4. Fitz is going to get better and I am happy his predicament wasn’t used to put a wedge between he and Simmons for more than about 20 minutes. Fitz still blamed himself for all the bad shit Fitzler did in the Framework, but Simmons and the team weren’t having any of that. Fitz tried to pull a Quake and dye his hair and go find himself, but Daisy wasn’t about to listen to that bullshit. She lived it, and lo and behold, FITZ was the one that brought her back. This isn’t just a team - it’s a family, and they’ll roll with the punches together, however it may end up.

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It was interesting to see the parallels between how Fitz tried to get Aida to channel her empathy to help his friends and how Simmons tried to channel Fitz’s inner Fitzler to help kill Aida. Fitz tried to do it again with Aida during the Simmons Switcheroo scene (I called that shit right away, Fitz was too cavalier with Aida while “Simmons” was beign skewered (PHRASING)) but Aida had a smartass come back for every line. I do have to admit that I laughed when Fitz tried to get her to remember what they had talked about, and she kept responding with more and more fucked up shit. “No, not that. Not that either. Nope” I was rolling. It was really close to the “shitshitshit” Fitz did when he told Aida he only had room in his heart for Simmons.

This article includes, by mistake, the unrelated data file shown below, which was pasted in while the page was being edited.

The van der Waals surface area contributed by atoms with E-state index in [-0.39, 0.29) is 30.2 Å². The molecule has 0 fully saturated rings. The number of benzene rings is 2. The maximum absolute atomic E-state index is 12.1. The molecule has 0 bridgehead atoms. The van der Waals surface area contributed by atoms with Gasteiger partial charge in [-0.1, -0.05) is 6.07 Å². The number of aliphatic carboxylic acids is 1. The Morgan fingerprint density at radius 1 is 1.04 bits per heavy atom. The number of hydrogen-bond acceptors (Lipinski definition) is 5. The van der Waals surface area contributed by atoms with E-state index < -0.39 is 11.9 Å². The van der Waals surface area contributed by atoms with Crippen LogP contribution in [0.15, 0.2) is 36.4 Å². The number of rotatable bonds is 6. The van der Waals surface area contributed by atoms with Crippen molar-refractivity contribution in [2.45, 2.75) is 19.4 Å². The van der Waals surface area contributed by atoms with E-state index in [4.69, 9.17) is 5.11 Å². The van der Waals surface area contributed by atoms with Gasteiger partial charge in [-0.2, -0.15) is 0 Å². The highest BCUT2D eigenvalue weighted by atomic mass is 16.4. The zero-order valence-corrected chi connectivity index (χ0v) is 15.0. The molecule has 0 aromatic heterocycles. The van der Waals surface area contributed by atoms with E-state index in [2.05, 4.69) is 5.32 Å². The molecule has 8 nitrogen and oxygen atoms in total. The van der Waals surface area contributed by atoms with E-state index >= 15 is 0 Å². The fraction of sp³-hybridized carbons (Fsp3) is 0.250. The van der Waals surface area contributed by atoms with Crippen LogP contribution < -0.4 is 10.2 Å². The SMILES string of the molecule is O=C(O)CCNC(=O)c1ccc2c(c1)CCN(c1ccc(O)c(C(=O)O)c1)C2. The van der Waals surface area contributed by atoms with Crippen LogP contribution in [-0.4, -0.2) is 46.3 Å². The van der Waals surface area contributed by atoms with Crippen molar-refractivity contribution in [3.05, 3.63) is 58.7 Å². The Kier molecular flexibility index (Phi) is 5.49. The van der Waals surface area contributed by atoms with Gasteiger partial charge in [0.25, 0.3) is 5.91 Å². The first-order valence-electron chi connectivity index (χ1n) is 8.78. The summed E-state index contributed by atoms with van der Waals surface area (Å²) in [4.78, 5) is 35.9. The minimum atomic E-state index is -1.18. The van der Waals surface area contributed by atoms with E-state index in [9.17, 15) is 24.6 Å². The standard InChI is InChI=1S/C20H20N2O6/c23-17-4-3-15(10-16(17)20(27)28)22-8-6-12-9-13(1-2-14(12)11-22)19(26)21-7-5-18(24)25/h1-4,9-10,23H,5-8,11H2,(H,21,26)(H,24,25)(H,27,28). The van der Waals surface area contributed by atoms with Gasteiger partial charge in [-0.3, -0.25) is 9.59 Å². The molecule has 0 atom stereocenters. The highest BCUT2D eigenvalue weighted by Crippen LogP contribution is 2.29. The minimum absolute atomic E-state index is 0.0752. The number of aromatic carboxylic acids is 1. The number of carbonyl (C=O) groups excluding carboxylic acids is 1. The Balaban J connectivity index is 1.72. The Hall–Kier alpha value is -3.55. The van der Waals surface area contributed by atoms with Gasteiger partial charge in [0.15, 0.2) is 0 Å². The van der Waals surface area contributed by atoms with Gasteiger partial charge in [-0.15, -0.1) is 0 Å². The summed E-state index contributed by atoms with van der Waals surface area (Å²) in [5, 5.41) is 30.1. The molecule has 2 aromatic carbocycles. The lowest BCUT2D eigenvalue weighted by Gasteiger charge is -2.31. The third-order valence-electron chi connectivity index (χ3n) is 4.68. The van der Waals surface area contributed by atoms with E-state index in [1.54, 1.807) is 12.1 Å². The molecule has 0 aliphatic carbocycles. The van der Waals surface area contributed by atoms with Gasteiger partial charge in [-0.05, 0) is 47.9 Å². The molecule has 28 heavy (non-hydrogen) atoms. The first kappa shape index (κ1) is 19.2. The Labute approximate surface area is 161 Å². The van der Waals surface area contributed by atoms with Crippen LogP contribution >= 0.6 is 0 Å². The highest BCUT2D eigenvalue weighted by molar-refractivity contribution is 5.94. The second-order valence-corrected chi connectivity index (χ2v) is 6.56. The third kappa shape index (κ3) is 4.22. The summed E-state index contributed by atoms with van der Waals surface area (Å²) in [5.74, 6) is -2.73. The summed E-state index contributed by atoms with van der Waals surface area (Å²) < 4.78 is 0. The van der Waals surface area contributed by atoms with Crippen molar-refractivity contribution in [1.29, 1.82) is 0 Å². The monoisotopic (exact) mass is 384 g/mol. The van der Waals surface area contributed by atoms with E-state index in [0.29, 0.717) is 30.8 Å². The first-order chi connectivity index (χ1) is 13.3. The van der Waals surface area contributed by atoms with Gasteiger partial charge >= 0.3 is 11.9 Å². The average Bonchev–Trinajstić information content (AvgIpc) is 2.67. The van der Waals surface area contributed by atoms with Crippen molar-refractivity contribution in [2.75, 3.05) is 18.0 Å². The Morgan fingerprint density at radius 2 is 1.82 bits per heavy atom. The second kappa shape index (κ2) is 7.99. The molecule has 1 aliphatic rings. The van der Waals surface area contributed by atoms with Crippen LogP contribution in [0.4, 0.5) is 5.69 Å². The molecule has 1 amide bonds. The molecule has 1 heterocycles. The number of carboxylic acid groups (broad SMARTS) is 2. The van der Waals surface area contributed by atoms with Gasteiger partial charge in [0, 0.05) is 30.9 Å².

But I digress. Simmons tried the same technique with Fitz. Fitz was still wallowing that he experimented on all those Inhumans (Nadir’s brother included - which is probably where Aida got her healing powers instead of Extremis because Fitz only mentioned Inhumans as the source of her powers) and that all he remembered was the killing, and Simmons jumped at the chance. YES. THAT IS EXACTLY WHAT WE WANT. HOW DO WE KILL SIMMONS.

Because Aida only liked one human emotion: Vengeance. It was hot and clean like a knife.